Fortune - Inside McDonald’s Bold Decision to Go Cage-Free 13min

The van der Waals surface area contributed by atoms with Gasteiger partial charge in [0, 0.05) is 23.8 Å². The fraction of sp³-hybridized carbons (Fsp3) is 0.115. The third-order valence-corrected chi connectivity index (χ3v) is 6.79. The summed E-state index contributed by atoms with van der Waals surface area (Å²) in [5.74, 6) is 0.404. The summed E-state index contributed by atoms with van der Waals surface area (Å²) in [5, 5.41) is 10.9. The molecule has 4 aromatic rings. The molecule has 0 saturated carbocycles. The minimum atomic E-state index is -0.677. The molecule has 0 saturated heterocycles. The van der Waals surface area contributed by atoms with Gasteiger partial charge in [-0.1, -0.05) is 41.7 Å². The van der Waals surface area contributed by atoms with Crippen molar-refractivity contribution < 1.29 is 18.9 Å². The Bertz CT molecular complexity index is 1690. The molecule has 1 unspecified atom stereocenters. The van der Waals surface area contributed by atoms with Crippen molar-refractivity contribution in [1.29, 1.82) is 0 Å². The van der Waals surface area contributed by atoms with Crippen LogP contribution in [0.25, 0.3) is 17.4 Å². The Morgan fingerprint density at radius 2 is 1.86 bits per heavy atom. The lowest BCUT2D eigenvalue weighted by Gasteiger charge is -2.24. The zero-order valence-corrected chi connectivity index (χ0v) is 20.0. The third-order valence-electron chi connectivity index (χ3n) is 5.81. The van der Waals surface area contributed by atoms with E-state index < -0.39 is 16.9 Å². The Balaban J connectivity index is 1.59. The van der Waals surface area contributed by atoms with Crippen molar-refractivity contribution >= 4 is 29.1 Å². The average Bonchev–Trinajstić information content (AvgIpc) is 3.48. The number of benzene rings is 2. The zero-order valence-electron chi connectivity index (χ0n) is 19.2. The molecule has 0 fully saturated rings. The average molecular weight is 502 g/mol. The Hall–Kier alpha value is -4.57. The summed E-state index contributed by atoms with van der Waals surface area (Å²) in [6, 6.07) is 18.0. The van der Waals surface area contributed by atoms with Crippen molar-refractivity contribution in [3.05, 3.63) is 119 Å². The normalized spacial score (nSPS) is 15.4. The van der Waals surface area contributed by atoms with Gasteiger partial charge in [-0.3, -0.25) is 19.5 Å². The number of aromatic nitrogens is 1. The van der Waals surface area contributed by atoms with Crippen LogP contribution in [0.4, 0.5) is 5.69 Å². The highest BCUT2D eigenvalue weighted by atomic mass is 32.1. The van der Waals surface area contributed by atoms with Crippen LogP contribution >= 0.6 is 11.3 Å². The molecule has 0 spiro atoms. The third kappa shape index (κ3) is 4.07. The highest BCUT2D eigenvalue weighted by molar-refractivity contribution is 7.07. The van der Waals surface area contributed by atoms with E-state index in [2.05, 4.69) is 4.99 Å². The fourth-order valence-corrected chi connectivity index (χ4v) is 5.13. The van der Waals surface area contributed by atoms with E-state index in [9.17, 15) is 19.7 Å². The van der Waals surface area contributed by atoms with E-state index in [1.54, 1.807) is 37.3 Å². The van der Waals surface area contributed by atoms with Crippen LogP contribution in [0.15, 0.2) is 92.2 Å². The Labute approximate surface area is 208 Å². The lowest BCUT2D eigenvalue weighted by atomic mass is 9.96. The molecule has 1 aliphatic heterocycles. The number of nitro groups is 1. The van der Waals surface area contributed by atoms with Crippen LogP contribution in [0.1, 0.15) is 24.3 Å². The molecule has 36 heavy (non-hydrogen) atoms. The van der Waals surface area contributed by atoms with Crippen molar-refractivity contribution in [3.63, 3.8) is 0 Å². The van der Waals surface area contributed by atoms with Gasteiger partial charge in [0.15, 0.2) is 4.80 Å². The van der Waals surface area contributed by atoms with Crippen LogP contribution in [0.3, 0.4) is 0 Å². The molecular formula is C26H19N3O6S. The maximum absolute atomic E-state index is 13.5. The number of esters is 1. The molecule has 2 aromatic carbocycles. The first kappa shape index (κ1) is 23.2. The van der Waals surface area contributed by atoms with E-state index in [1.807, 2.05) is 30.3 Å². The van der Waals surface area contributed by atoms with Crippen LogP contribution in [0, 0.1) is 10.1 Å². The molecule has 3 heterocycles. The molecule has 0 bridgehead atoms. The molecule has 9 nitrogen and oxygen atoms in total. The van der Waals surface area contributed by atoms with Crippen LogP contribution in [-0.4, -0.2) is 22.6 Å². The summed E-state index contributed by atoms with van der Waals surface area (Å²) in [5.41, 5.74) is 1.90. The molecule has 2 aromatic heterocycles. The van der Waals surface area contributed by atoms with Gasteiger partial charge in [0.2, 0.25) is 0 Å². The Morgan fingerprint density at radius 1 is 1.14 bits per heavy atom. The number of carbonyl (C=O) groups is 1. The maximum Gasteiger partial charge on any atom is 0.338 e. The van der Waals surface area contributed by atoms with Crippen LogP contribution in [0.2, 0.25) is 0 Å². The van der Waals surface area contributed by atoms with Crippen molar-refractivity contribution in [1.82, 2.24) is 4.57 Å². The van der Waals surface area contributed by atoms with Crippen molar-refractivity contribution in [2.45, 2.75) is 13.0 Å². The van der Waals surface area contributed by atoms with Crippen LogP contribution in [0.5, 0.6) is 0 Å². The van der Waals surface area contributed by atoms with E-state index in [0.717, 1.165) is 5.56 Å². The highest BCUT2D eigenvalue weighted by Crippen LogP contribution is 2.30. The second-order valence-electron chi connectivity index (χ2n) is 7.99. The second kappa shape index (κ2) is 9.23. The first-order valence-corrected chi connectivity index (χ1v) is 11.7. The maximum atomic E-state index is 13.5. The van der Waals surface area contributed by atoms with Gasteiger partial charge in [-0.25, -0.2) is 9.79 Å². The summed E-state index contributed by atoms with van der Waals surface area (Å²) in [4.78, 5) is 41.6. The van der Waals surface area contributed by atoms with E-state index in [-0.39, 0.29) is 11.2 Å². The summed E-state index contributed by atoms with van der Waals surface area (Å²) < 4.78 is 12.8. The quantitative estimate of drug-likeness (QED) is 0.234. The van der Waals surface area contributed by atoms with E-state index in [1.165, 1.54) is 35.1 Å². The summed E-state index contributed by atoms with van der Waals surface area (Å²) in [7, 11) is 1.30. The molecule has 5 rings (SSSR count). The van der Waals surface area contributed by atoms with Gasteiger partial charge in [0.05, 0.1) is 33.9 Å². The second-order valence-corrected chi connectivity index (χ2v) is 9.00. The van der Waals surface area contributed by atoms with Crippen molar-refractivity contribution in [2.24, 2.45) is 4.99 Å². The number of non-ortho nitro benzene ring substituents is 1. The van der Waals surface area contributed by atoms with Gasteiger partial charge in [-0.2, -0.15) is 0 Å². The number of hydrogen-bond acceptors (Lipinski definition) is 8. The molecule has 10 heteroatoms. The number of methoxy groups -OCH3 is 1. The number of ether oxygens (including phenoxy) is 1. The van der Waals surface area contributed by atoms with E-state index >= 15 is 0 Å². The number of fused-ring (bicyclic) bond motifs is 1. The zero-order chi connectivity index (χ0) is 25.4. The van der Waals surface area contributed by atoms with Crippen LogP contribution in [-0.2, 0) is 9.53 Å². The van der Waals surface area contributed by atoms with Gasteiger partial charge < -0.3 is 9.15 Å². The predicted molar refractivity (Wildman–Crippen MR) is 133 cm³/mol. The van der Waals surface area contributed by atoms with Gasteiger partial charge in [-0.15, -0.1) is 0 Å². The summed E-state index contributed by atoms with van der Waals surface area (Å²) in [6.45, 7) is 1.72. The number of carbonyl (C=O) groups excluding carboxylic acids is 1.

Steve Easterbrook doesn’t seem like the sloganeering type. He’s cool, a rational technocrat rather than a fiery head coach. Yet Easterbrook has two slogans he regularly employs. The phrases—“Act first, talk later” and “Progress over perfection”—hint that beneath his reserved exterior he’s aiming for real change. ... In a year and a half at the helm he has begun paring costs and decided to move McDonald’s MCD -1.81% headquarters from the suburbs back to Chicago. More important, in the U.S. market he launched McDonald’s successful All Day Breakfast, removed high-fructose corn syrup from the company’s buns, ended the use of key antibiotics in the company’s chickens, and embarked on a 10-year plan to liberate the birds that lay its eggs from the cages in which they have long been confined. The latter two changes are potentially transformative not only for McDonald’s—where chickens and eggs now account for 50% of the items on the menu—but for the entire American food industry. ... The Golden Arches are touting purity and provenance rather than solely relying on product launches—Shamrock shakes! the McRib!—to generate buzz as the company did in the past. The new approach allows McDonald’s to tap into the nation’s health zeitgeist in a way that it never has before. ... McDonald’s isn’t waiting for the supply—it’s creating it. But the seemingly simple change to cage-free eggs involves complex and expensive logistics, as we’ll see, and there’s a long, long way to go: Right now only 13 million of the company’s 2 billion U.S. eggs are cage-free.